How to Make a Rocket at Home

Uncle Cecil shares how to make a rocket at home | Sassafras Science BlogHello and welcome students to the Sassafras Science lab!

I’m Cecil Sassafras, your host for this little excursion. Blaine and Tracey asked me to share a little activity with you guys. So today, we are going to go through how to make a rocket at home.

First, you will need lots of wire, several metal sheets … excuse me for one moment, my lab assistant President Lincoln is waving some sort of paper wildly in attempts to get my attention, be back in a skippity-do-da …

Persactly!  The Prez has just now reminded me of a memo that I had completely forgotten about.

I’ll share it here with you, that way we’ll be on the same page … I just need to move Socrates off this scanner and then it should pop up on your screen…

cecil letter

Ahh…those folks at the Sassafras team know me so well!

So, I had better share a kid-friendly, human-powered type of rocket instead. It seems that it is not a good idea for me to share how you can build a working rocket in your basement! Maybe one of these days Linc-dog and I can zip you over to the lab to see the real thing.

For now, I’ll amend my list of materials so that now you will need a soda bottle, some rubber cement, paper, pencil, and several sheets of foam. Linc-dog, can you upload the slideshow we used with the twins the other day and we’ll get rolling?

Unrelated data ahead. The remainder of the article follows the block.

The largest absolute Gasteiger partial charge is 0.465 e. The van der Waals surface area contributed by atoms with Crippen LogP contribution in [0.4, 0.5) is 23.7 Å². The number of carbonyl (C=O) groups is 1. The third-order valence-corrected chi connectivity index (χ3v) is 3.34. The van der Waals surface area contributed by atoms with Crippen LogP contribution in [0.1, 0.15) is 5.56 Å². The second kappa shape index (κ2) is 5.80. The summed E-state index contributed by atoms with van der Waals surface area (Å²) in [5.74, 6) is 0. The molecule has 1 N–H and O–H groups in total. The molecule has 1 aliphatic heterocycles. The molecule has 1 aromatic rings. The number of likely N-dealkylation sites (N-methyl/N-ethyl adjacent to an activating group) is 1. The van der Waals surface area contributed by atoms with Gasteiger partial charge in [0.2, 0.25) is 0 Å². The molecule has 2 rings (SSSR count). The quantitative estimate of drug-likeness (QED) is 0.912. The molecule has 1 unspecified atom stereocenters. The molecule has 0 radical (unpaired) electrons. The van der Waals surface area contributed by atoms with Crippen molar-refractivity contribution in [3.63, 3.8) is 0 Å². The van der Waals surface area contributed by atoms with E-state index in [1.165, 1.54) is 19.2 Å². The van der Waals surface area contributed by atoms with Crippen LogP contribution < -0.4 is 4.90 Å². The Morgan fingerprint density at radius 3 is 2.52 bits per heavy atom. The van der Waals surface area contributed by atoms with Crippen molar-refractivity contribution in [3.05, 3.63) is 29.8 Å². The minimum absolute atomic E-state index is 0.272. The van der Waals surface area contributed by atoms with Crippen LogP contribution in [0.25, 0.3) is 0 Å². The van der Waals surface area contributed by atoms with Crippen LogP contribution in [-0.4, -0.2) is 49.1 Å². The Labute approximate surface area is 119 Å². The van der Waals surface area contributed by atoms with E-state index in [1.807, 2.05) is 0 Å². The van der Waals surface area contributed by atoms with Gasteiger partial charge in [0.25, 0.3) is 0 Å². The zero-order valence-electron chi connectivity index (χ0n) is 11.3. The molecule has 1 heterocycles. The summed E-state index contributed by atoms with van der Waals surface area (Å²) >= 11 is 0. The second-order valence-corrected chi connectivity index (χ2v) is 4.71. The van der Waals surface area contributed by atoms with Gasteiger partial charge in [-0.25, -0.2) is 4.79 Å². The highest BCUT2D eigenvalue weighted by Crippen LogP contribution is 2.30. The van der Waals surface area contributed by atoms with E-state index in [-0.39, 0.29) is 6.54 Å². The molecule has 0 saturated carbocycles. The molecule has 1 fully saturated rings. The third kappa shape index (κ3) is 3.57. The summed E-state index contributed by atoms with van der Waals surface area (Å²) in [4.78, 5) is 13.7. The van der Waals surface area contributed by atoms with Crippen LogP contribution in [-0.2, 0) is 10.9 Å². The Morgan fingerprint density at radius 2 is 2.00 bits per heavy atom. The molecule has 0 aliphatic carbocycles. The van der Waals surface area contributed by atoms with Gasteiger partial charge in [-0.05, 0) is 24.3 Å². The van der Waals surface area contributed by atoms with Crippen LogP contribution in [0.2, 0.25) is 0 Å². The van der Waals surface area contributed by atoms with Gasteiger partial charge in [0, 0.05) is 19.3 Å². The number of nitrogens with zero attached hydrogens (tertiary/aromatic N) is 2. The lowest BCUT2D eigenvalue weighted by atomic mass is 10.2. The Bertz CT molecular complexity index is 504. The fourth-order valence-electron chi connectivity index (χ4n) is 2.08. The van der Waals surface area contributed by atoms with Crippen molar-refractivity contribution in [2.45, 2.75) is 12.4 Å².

Bravo, another excellent presentation by my amazing lab assistant! In case you missed a step of how to make a rocket at home, here’s the list:

Steps to Complete:

  1. Gather supplies.
  2. Draw your fin design on a sheet of paper.
  3. Cut out the fin shape and use it as a template to make three foam fins.
  4. Use rubber cement to attach the fins to the base of the bottle and let them dry.
  5. Use a full sheet of foam to cut out a cone shape for the top of the bottle.
  6. Glue the cone together and let it dry. (You may need a bit of tape to hold it in place.)
  7. Attach the cone to the bottle with rubber cement and let it dry.
  8. Your rocket is ready for human-powered use!

Now you have your very own bottle rocket, just like mine, for your lab desk.

Oh my, your right, Prez, I almost forgot! Here’s a template you can use for cutting out your rocket cone and fins:

I hope you enjoyed your peek into the Sassafras Science lab. Make sure you come back in two weeks for more from my lovely niece and nephew!

by Cecil Sassafras

 

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